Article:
"Spiritual Regeneration" the Beatles/Beach Boys ode to the Maharishi (which segues into the Beatles’ birthday greeting to Mike Love) and a somewhat less-entertaining, informal, acoustic medley of traditional songs, all tracks recorded in India. Bruce Eder, Rovi
0:15 Cry Baby Cry
2:42 Child of Nature
5:25 The Continuing Story of Bungalow Bill
8:15 I’m So Tired
11:24 Yer Blues
15:00 Everybody’s Got Something to Hide Except Me and My Monkey
18:00 What’s the New Mary Jane
24:49 While My Guitar Gently Weeps
29:47 Sour Milk Sea
33:22 Not Guilty
45:02 Rocky Raccoon
47:49 Back in the U.S.S.R
50:50 Honey Pie
52:54 Mother Nature’s Son
55:09 Ob-La-Di, Ob-La-Da
1:00:46 Dear Prudence
1:05:27 Sexy Sadie
1:07:52 Spiritual Regeneration
1:10:22 Spiritual Christmas
It was on this date in 1957 that Paul McCartney and John Lennon met for the first time, at the Woolton Village Fete in Liverpool, England.
John Lennon was almost 17, and Paul McCartney had just turned 15.
Lennon had formed a band called the Quarrymen, although he had trouble remembering lyrics and didn’t know proper guitar chords, because he’d learned how to play on a banjo. Paul met the band when they played a gig at St. Peter’s Church. He told them that he could tune and play a guitar, and since no one in the band could tune their own guitars, they were impressed. Paul then knocked the socks off Lennon when he performed “Twenty Flight Rock,” by Eddie Cochran, and didn’t forget a single word of the lyrics. Lennon asked McCartney to join the band a week later.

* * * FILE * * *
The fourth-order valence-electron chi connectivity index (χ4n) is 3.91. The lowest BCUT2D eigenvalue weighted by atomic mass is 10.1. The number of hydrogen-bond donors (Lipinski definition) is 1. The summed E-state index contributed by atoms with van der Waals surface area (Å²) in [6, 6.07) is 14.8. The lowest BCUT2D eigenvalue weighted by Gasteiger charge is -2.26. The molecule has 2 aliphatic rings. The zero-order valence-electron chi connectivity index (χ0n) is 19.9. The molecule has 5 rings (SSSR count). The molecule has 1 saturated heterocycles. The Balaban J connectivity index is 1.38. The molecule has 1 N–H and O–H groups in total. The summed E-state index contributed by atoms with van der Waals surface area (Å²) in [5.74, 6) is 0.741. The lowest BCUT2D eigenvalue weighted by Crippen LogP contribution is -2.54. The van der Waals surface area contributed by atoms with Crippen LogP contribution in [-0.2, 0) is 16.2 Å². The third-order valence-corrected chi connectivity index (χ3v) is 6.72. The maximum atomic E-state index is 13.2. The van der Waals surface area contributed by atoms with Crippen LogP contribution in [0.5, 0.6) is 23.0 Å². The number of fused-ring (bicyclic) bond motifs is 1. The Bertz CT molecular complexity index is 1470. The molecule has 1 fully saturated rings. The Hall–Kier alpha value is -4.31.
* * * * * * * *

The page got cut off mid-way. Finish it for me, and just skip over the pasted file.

This 1957 photo shows George Harrison at 14, John Lennon, and Paul McCartney.
Paul McCartney celebrates his 70th birthday today. I’m glad he’s still making music, but that makes me feel quite old myself.
When McCartney was in his 20s and still in the Beatles, he wrote the lyric “Will you still need me/will you still feed me/when I’m 64?”
"I’m never going to believe I’m 70, I don’t care what you say," he recently told Rolling Stone magazine. “There’s a little cell in my brain that’s never going to believe that.”